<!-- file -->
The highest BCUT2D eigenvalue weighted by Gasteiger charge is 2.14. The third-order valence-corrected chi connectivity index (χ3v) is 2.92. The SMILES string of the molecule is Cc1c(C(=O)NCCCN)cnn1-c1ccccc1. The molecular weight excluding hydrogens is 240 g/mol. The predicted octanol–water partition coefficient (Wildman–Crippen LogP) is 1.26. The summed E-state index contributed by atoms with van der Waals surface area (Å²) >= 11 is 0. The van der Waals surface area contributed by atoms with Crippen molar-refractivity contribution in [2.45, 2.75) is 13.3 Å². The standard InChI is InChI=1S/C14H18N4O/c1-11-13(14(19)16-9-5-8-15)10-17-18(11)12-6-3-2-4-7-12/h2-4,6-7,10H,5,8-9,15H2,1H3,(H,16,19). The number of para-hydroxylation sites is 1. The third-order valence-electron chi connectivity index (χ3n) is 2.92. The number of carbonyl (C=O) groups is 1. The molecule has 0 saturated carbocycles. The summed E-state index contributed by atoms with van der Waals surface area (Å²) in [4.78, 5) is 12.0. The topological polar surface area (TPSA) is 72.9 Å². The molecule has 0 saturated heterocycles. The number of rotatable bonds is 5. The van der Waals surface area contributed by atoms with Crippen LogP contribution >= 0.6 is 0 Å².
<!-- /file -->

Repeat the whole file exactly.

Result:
The highest BCUT2D eigenvalue weighted by Gasteiger charge is 2.14. The third-order valence-corrected chi connectivity index (χ3v) is 2.92. The SMILES string of the molecule is Cc1c(C(=O)NCCCN)cnn1-c1ccccc1. The molecular weight excluding hydrogens is 240 g/mol. The predicted octanol–water partition coefficient (Wildman–Crippen LogP) is 1.26. The summed E-state index contributed by atoms with van der Waals surface area (Å²) >= 11 is 0. The van der Waals surface area contributed by atoms with Crippen molar-refractivity contribution in [2.45, 2.75) is 13.3 Å². The standard InChI is InChI=1S/C14H18N4O/c1-11-13(14(19)16-9-5-8-15)10-17-18(11)12-6-3-2-4-7-12/h2-4,6-7,10H,5,8-9,15H2,1H3,(H,16,19). The number of para-hydroxylation sites is 1. The third-order valence-electron chi connectivity index (χ3n) is 2.92. The number of carbonyl (C=O) groups is 1. The molecule has 0 saturated carbocycles. The summed E-state index contributed by atoms with van der Waals surface area (Å²) in [4.78, 5) is 12.0. The topological polar surface area (TPSA) is 72.9 Å². The molecule has 0 saturated heterocycles. The number of rotatable bonds is 5. The van der Waals surface area contributed by atoms with Crippen LogP contribution >= 0.6 is 0 Å².